Tuesday, March 27, 2018

DOD to Commemorate 1st Anniversary of National Vietnam War Veterans Day

WASHINGTON – The Department of Defense today announced it will conduct a wreath laying ceremony with the Department of Veterans Affairs at The Vietnam War Memorial March 29, 2018. President Trump recently signed into law The Vietnam War Veterans Recognition Act of 2017, establishing The National Vietnam War Veterans Day that will, henceforth, be celebrated each year on March 29.

This is the first anniversary of that special day. DOD will also support hundreds of events in many states across the nation to recognize, honor and thank U.S. Vietnam veterans and their families for their service and sacrifices.

Deputy Secretary of Defense, Patrick M. Shanahan, will host the ceremony at the “The Wall” to continue the department’s contribution to the commemoration. He will be joined by Veteran’s Affairs Secretary, Dr. David Shulkin.

“We are proud to partner with the Department of Veterans Affairs in this endeavor,” said Shanahan. “Today is an opportunity to honor all Vietnam veterans who served, and to recognize the families that stood alongside them.”

The DOD, along with more than 11,000 organizations across the country, is joined by the Department of Veterans Affairs, one of its key Commemorative Partners, to help Americans honor our nation’s Vietnam veterans.

Authorized by Congress, established under the Secretary of Defense, and launched by the President in May 2012, the Vietnam War Commemoration recognizes all men and women who served on active duty in the U.S. Armed Forces from November 1, 1955 to May 15, 1975. Nine million Americans, approximately 7 million living today, served during that period, and the commemoration makes no distinction between veterans who served in-county, in-theater, or were stationed elsewhere during those 20 years. All answered the call of duty.

President Trump, in his presidential proclamation, stated: “During this Commemoration of the 50th Anniversary of the Vietnam War, we embrace our responsibility to help our Vietnam veterans and their families heal from the heavy toll of war. We remember the more than 58,000 whose names are memorialized on a black granite wall in our Nation’s capital for having borne the heaviest cost of war.”

By presidential proclamation issued on May 25, 2012, the commemoration extends from its inaugural event on Memorial Day 2012 through Veterans Day 2025.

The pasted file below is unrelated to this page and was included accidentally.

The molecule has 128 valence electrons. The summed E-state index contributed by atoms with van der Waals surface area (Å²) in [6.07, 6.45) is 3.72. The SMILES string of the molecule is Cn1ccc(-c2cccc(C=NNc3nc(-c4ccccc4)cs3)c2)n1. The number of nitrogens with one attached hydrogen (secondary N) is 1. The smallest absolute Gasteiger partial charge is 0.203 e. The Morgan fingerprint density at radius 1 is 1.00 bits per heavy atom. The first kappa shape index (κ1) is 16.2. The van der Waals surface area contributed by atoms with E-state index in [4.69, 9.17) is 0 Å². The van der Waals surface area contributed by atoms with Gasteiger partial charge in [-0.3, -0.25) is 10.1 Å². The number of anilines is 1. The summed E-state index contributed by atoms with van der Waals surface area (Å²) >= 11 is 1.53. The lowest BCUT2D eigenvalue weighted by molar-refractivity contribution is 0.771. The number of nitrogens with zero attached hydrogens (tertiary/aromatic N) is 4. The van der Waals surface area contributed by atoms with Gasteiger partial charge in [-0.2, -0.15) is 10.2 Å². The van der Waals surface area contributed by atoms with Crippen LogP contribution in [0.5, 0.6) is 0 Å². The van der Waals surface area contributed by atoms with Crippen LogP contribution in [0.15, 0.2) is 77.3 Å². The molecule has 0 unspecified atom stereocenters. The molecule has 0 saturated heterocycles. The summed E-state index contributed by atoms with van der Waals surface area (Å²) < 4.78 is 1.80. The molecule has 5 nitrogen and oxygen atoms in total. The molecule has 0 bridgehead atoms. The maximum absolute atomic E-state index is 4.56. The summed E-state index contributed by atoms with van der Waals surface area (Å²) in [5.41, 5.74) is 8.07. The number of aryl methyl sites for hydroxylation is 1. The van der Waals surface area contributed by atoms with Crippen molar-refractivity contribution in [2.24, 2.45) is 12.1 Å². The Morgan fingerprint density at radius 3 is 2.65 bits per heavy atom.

Commemorative partners – local, state and national organizations, businesses, corporations and governmental agencies – have committed to publicly thank and honor Vietnam veterans and their families on behalf of the nation and have pledged to host a minimum of two events annually.

Mattis: Budget Predictability Shows Alignment of Congress, Executive Branch

By Marine Corps Sgt. David Staten DoD News, Defense Media Activity

WASHINGTON, March 27, 2018 — The Defense Department’s best budget predictability in more than a decade shows that Congress and the executive branch are aligned in terms of the threats to the nation and current and future military readiness, Defense Secretary James N. Mattis said today.

“We are aligning that money on current readiness, but also with future readiness,” the secretary told reporters at the Pentagon. “You will see more money going into research and engineering about future protection and future readiness.”

The National Defense Strategy says America faces an ever more lethal and disruptive battlefield -- combined across domains and conducted at increasing speed and reach, from close combat, throughout overseas theaters and reaching to the homeland.

“It’s not the Pentagon’s National Defense Strategy, its America’s National Defense Strategy,” the secretary said, adding that it’s contingent on him and his team talking to people and making certain they have their ears open to criticism and the ideas of the people.

Expulsion of Russian Diplomats

Mattis also talked about governments in Europe, the United States and beyond expelling Russian diplomats in response to an attack on a former Russian spy and his daughter in Britain.

“NATO’s expulsion of Russian diplomats showed the alliance was still relevant,” Mattis told reporters. Russia has the potential to be a partner with Europe, but Russia has chosen to seek a different relationship with the NATO nations, he said.

Russia’s actions have been a threat to democracy, seeking to break the Western alliance, Mattis said, not only with its recent attack on the Russian spy and his daughter, but also with its 2014 annexation of Crimea, military intervention in eastern Ukraine, and its interference in the 2016 U.S. presidential election.